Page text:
Understanding the manatee

This year in kindergarten, Charlie Siegel studied manatees, made puppets of manatees and even donated money toward the rehabilitation of manatees.

But when Charlie, 6, finally saw the a manatee during his recent end-of-the-year field trip to the Miami Seaquarium, he was still surprised by what it looked like.

“It looks like a humongous cow without spots,’’ he said, after feeding the marine mammal. “I was expecting it to be a smaller.”

Charlie and his kindergarten class from Bet Shira Early Learning Education Center in southwest Miami-Dade were on an Endangered Manatee Expedition that his teacher Carol Ravikoff plans every year. The manatee expedition is one of six themed presentations offered to schools by the Seaquarium as a $3 to $4 add-on to field trips. The presentations are developed around Florida’s Sunshine State Standards and designed to supplement what the students are learning in class.

“It’s OK to learn about them on a board,” said Ravikoff, who has brought her kindergarteners to the Seaquarium every year since 2001. “But when you see them, actually see them, that’s what is so fantastic!”

Ana Lindeberg, 22, is an education specialist at the seaquarium. She leads the field trip presentations that have been available to schools and youth groups from grades K-12 for more than 20 years.

“The reason why the educational component is so important is because we are more than just about entertainment and shows,” said Lindeberg, a biologist who graduated from the University of St. Thomas in Minnesota. “We have four pillars that we strive for in our park and education is one of them.”

The Miami Seaquarium is a manatee and sea turtle rehabilitation and rescue facility that centers itself on education, entertainment, wildlife conservation and community involvement. It hosts approximately 75,000 school kids annually.

The field trip presentations are one component of the education department’s efforts to teach South Florida about marine life. The department employs two full-time education specialists, one education manager, and additional part-time staff for the summer camp, which begins on June 10.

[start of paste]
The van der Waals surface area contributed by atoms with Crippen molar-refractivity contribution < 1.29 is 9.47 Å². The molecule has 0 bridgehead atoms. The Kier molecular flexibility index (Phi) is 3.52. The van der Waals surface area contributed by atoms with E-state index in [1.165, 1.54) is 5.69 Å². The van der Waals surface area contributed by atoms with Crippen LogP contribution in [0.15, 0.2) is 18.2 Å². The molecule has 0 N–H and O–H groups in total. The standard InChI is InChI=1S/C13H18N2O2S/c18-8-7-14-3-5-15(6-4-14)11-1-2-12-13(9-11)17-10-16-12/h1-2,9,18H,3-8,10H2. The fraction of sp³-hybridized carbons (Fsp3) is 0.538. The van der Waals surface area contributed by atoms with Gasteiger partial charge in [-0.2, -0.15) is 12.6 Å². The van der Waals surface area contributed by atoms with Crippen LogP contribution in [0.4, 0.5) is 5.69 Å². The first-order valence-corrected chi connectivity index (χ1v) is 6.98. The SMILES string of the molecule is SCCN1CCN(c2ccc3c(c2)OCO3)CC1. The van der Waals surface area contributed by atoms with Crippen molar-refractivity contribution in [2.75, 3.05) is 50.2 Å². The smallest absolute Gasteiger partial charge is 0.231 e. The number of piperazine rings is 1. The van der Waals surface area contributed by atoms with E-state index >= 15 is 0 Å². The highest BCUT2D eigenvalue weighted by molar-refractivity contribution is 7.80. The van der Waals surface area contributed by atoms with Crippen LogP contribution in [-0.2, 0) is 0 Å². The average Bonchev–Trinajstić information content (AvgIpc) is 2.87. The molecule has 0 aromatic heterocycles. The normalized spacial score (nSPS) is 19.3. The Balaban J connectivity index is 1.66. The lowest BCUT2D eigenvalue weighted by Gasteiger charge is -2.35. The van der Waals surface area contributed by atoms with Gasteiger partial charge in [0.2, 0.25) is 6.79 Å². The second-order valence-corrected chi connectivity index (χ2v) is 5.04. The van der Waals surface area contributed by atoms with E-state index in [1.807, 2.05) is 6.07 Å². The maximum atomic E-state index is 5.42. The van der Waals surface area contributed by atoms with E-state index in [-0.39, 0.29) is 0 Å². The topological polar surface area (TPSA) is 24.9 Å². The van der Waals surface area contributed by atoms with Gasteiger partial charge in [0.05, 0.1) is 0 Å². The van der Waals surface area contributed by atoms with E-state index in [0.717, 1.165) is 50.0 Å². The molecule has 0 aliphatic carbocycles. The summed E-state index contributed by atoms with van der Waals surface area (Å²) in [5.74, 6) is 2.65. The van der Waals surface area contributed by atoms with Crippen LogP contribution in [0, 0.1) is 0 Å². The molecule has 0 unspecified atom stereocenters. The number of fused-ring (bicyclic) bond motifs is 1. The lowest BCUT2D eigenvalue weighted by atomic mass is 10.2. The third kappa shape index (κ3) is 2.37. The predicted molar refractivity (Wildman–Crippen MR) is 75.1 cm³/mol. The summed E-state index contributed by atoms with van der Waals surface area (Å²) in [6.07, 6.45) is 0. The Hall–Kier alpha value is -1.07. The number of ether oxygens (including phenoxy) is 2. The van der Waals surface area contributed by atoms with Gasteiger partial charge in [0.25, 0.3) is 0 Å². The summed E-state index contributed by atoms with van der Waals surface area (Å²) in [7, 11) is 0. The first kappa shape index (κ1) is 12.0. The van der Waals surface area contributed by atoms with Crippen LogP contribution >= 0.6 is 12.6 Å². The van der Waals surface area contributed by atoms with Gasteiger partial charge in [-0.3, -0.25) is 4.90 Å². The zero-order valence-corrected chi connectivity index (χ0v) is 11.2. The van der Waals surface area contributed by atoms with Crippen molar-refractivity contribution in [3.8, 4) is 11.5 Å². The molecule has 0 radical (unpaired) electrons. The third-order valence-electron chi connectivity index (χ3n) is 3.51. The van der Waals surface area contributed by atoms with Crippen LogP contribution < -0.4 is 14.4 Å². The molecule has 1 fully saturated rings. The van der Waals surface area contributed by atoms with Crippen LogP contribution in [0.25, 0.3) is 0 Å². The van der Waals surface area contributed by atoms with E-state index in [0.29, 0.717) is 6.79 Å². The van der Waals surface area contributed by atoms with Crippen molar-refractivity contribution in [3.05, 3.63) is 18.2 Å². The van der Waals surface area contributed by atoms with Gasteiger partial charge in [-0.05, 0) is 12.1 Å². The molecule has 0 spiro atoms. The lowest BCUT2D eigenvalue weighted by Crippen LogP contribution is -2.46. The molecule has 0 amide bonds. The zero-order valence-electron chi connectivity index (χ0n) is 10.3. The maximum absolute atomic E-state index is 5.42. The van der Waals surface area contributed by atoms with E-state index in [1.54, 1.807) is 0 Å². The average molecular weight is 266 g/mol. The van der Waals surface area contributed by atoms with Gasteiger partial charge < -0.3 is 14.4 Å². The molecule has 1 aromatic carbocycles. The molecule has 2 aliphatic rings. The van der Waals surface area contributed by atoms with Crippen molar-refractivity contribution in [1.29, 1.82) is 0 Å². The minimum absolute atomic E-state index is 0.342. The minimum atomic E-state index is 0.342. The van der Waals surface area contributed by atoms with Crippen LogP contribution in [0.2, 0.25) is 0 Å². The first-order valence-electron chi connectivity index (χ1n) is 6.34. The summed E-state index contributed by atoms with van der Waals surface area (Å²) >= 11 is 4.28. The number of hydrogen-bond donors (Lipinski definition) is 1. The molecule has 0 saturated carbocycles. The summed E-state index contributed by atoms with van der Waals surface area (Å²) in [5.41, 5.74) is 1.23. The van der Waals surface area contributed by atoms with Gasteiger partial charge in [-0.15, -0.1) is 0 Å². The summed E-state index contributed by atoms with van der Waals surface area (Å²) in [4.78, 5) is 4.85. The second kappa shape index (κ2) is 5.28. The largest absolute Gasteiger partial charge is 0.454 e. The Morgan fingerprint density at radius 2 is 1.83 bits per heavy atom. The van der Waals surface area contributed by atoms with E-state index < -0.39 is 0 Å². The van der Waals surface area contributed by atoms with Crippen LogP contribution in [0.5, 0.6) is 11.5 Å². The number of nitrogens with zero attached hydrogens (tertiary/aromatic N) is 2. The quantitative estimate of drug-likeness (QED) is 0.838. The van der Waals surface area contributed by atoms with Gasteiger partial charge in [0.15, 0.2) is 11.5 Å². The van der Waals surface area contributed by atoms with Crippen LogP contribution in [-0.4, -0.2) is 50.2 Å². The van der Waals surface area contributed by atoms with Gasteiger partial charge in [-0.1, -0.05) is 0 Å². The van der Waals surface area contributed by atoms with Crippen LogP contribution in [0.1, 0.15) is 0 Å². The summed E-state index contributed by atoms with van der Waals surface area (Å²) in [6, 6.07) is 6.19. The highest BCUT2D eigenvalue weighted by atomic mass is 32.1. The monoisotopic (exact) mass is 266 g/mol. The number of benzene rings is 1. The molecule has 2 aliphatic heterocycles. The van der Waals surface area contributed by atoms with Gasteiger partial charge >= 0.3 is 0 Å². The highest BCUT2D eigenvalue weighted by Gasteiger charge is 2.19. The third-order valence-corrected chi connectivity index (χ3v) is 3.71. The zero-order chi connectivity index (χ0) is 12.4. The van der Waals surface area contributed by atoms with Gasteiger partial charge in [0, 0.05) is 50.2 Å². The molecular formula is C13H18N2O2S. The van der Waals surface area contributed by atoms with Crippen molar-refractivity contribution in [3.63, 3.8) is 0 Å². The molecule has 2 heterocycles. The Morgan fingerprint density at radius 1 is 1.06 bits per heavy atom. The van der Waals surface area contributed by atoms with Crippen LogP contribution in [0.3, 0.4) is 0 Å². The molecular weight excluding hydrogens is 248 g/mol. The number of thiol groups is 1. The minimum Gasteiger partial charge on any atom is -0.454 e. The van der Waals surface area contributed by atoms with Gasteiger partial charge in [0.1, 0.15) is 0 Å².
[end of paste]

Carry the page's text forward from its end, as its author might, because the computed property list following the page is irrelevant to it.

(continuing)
In each presentation, students receive a lesson about the animals featured followed by an animal interaction and feeding. Other themes schools can choose from include Techniques in Training, Fish versus Sharks, Seal Studies, Spectacular Stingrays and Sea Turtle Alert.

“Usually we start out with what is a manatee? Or what is a sea turtle?” said Lindeberg. “Afterwards, we talk about their anatomy, behavior, habitat, what they eat, and every presentation ends with how we can help this animal and how we can prevent them from becoming endangered.”

The seaquarium’s curriculum is updated to keep abreast of classroom teaching and current events, according to Cristina Rodriguez, public relations and promotions manager at the seaquarium.

“While manatees have not changed over the 60 years that we’ve been open, certainly the current events have, so the curriculum is always evolving even though the animals continue to be the same,” said Rodriguez.

This year, Lindeberg focused the manatee presentation on the Red Tide, an algae bloom that harms the animals’ nervous system and has killed a record-breaking 120 manatees in South Florida this year.

“I think that the schools do a really good job of teaching them about what kind of animals are around them here in Florida,” said Lindeberg. “Kindergarteners, you don’t think would know a lot, but I’ve been surprised by what kind of questions they ask about marine animals.”